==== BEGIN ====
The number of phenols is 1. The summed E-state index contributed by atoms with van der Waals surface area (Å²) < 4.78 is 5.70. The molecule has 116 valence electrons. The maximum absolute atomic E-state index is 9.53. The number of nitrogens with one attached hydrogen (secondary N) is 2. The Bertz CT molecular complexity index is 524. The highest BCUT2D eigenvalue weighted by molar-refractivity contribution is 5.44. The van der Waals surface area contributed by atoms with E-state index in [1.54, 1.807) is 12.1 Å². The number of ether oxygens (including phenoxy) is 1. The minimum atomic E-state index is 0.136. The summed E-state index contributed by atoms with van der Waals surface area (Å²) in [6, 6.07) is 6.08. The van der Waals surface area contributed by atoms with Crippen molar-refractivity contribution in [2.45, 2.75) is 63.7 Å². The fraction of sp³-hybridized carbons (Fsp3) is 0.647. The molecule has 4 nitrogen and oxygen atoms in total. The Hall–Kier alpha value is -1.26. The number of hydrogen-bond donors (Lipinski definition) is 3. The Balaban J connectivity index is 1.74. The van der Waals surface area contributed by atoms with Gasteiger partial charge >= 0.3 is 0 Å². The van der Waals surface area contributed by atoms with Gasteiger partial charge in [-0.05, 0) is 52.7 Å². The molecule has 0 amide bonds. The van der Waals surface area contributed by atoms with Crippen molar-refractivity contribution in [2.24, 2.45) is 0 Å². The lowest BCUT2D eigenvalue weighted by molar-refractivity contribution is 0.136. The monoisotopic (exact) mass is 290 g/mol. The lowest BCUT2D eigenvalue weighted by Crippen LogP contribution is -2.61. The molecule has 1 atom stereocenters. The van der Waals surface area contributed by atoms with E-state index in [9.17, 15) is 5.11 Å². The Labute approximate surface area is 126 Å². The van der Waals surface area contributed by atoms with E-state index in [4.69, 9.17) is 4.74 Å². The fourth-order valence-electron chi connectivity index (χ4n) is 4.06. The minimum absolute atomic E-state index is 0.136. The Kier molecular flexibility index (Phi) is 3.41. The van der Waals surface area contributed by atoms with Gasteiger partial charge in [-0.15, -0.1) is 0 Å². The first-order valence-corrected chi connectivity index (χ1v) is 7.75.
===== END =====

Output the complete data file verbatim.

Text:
The number of phenols is 1. The summed E-state index contributed by atoms with van der Waals surface area (Å²) < 4.78 is 5.70. The molecule has 116 valence electrons. The maximum absolute atomic E-state index is 9.53. The number of nitrogens with one attached hydrogen (secondary N) is 2. The Bertz CT molecular complexity index is 524. The highest BCUT2D eigenvalue weighted by molar-refractivity contribution is 5.44. The van der Waals surface area contributed by atoms with E-state index in [1.54, 1.807) is 12.1 Å². The number of ether oxygens (including phenoxy) is 1. The minimum atomic E-state index is 0.136. The summed E-state index contributed by atoms with van der Waals surface area (Å²) in [6, 6.07) is 6.08. The van der Waals surface area contributed by atoms with Crippen molar-refractivity contribution in [2.45, 2.75) is 63.7 Å². The fraction of sp³-hybridized carbons (Fsp3) is 0.647. The molecule has 4 nitrogen and oxygen atoms in total. The Hall–Kier alpha value is -1.26. The number of hydrogen-bond donors (Lipinski definition) is 3. The Balaban J connectivity index is 1.74. The van der Waals surface area contributed by atoms with Gasteiger partial charge >= 0.3 is 0 Å². The van der Waals surface area contributed by atoms with Gasteiger partial charge in [-0.05, 0) is 52.7 Å². The molecule has 0 amide bonds. The van der Waals surface area contributed by atoms with Crippen molar-refractivity contribution in [2.24, 2.45) is 0 Å². The lowest BCUT2D eigenvalue weighted by molar-refractivity contribution is 0.136. The monoisotopic (exact) mass is 290 g/mol. The lowest BCUT2D eigenvalue weighted by Crippen LogP contribution is -2.61. The molecule has 1 atom stereocenters. The van der Waals surface area contributed by atoms with E-state index in [9.17, 15) is 5.11 Å². The Labute approximate surface area is 126 Å². The van der Waals surface area contributed by atoms with E-state index in [4.69, 9.17) is 4.74 Å². The fourth-order valence-electron chi connectivity index (χ4n) is 4.06. The minimum absolute atomic E-state index is 0.136. The Kier molecular flexibility index (Phi) is 3.41. The van der Waals surface area contributed by atoms with Gasteiger partial charge in [-0.15, -0.1) is 0 Å². The first-order valence-corrected chi connectivity index (χ1v) is 7.75.